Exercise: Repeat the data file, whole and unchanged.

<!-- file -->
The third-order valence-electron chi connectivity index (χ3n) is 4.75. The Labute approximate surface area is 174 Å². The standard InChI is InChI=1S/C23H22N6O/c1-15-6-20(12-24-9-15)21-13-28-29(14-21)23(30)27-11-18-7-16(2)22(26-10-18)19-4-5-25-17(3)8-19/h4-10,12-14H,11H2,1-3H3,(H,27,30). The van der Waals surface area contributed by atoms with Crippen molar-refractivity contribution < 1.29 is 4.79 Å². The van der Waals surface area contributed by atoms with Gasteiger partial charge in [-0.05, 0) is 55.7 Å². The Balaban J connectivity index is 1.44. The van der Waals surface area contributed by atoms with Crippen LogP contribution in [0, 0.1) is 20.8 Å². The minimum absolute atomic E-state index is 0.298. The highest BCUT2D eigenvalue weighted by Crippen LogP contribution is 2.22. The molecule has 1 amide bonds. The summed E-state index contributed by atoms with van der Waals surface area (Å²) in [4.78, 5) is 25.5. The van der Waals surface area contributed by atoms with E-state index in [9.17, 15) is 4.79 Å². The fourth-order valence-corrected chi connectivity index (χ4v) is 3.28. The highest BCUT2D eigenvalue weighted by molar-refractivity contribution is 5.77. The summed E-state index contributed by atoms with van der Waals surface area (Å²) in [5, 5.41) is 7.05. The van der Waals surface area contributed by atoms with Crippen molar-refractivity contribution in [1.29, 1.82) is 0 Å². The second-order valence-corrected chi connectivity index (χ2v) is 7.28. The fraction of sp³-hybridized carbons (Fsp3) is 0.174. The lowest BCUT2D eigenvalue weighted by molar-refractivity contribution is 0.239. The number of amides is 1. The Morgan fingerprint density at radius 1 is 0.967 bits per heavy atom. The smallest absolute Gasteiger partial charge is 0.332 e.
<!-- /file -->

The third-order valence-electron chi connectivity index (χ3n) is 4.75. The Labute approximate surface area is 174 Å². The standard InChI is InChI=1S/C23H22N6O/c1-15-6-20(12-24-9-15)21-13-28-29(14-21)23(30)27-11-18-7-16(2)22(26-10-18)19-4-5-25-17(3)8-19/h4-10,12-14H,11H2,1-3H3,(H,27,30). The van der Waals surface area contributed by atoms with Crippen molar-refractivity contribution < 1.29 is 4.79 Å². The van der Waals surface area contributed by atoms with Gasteiger partial charge in [-0.05, 0) is 55.7 Å². The Balaban J connectivity index is 1.44. The van der Waals surface area contributed by atoms with Crippen LogP contribution in [0, 0.1) is 20.8 Å². The minimum absolute atomic E-state index is 0.298. The highest BCUT2D eigenvalue weighted by Crippen LogP contribution is 2.22. The molecule has 1 amide bonds. The summed E-state index contributed by atoms with van der Waals surface area (Å²) in [4.78, 5) is 25.5. The van der Waals surface area contributed by atoms with E-state index in [9.17, 15) is 4.79 Å². The fourth-order valence-corrected chi connectivity index (χ4v) is 3.28. The highest BCUT2D eigenvalue weighted by molar-refractivity contribution is 5.77. The summed E-state index contributed by atoms with van der Waals surface area (Å²) in [5, 5.41) is 7.05. The van der Waals surface area contributed by atoms with Crippen molar-refractivity contribution in [1.29, 1.82) is 0 Å². The second-order valence-corrected chi connectivity index (χ2v) is 7.28. The fraction of sp³-hybridized carbons (Fsp3) is 0.174. The lowest BCUT2D eigenvalue weighted by molar-refractivity contribution is 0.239. The number of amides is 1. The Morgan fingerprint density at radius 1 is 0.967 bits per heavy atom. The smallest absolute Gasteiger partial charge is 0.332 e.